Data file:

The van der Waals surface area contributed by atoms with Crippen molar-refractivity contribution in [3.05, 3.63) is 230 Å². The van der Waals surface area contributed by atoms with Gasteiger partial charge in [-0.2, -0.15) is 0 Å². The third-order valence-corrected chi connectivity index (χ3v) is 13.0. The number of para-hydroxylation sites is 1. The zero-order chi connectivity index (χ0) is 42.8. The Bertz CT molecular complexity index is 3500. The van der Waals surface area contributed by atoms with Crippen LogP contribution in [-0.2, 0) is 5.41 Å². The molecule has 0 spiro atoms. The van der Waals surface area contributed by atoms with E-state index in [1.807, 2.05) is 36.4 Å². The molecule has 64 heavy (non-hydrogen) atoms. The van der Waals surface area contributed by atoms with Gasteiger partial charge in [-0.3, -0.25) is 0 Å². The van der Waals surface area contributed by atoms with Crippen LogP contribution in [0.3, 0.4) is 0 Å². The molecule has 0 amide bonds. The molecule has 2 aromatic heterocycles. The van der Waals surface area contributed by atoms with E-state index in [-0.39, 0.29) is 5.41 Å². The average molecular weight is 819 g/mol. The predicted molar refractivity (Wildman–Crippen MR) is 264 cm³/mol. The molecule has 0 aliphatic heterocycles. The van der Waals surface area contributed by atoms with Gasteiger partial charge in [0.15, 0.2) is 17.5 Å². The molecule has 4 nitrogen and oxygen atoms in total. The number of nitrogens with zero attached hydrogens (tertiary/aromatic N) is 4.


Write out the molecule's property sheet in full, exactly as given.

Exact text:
The van der Waals surface area contributed by atoms with Crippen molar-refractivity contribution in [3.05, 3.63) is 230 Å². The van der Waals surface area contributed by atoms with Gasteiger partial charge in [-0.2, -0.15) is 0 Å². The third-order valence-corrected chi connectivity index (χ3v) is 13.0. The number of para-hydroxylation sites is 1. The zero-order chi connectivity index (χ0) is 42.8. The Bertz CT molecular complexity index is 3500. The van der Waals surface area contributed by atoms with Crippen LogP contribution in [-0.2, 0) is 5.41 Å². The molecule has 0 spiro atoms. The van der Waals surface area contributed by atoms with E-state index in [1.807, 2.05) is 36.4 Å². The molecule has 64 heavy (non-hydrogen) atoms. The van der Waals surface area contributed by atoms with Gasteiger partial charge in [-0.3, -0.25) is 0 Å². The van der Waals surface area contributed by atoms with Crippen LogP contribution in [0.3, 0.4) is 0 Å². The molecule has 0 amide bonds. The molecule has 2 aromatic heterocycles. The van der Waals surface area contributed by atoms with E-state index in [-0.39, 0.29) is 5.41 Å². The average molecular weight is 819 g/mol. The predicted molar refractivity (Wildman–Crippen MR) is 264 cm³/mol. The molecule has 0 aliphatic heterocycles. The van der Waals surface area contributed by atoms with Gasteiger partial charge in [0.15, 0.2) is 17.5 Å². The molecule has 4 nitrogen and oxygen atoms in total. The number of nitrogens with zero attached hydrogens (tertiary/aromatic N) is 4.